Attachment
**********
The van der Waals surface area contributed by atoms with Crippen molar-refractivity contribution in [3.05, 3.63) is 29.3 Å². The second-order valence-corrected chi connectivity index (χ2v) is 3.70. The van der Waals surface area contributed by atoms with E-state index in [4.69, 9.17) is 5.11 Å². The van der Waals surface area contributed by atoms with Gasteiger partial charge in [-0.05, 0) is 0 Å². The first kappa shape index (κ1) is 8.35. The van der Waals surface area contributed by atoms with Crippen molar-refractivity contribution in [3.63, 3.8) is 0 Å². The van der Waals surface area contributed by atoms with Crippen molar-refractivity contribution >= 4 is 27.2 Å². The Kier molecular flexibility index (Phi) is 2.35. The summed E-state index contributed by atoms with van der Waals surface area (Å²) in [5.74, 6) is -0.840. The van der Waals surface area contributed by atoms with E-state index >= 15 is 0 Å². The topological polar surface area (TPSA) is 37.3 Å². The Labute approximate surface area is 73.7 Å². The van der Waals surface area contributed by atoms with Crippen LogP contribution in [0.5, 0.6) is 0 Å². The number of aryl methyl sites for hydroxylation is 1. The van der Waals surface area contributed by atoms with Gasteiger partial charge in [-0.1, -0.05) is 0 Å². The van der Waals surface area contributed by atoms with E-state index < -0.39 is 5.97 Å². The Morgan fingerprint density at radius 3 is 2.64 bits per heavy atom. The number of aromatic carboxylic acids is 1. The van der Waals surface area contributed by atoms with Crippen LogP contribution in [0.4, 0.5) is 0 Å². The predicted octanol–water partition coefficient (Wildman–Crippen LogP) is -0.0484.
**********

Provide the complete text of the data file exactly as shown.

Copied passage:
The van der Waals surface area contributed by atoms with Crippen molar-refractivity contribution in [3.05, 3.63) is 29.3 Å². The second-order valence-corrected chi connectivity index (χ2v) is 3.70. The van der Waals surface area contributed by atoms with E-state index in [4.69, 9.17) is 5.11 Å². The van der Waals surface area contributed by atoms with Gasteiger partial charge in [-0.05, 0) is 0 Å². The first kappa shape index (κ1) is 8.35. The van der Waals surface area contributed by atoms with Crippen molar-refractivity contribution in [3.63, 3.8) is 0 Å². The van der Waals surface area contributed by atoms with Crippen molar-refractivity contribution >= 4 is 27.2 Å². The Kier molecular flexibility index (Phi) is 2.35. The summed E-state index contributed by atoms with van der Waals surface area (Å²) in [5.74, 6) is -0.840. The van der Waals surface area contributed by atoms with E-state index >= 15 is 0 Å². The topological polar surface area (TPSA) is 37.3 Å². The Labute approximate surface area is 73.7 Å². The van der Waals surface area contributed by atoms with Crippen LogP contribution in [0.5, 0.6) is 0 Å². The number of aryl methyl sites for hydroxylation is 1. The van der Waals surface area contributed by atoms with Gasteiger partial charge in [-0.1, -0.05) is 0 Å². The van der Waals surface area contributed by atoms with E-state index < -0.39 is 5.97 Å². The Morgan fingerprint density at radius 3 is 2.64 bits per heavy atom. The number of aromatic carboxylic acids is 1. The van der Waals surface area contributed by atoms with Crippen LogP contribution in [0.4, 0.5) is 0 Å². The predicted octanol–water partition coefficient (Wildman–Crippen LogP) is -0.0484.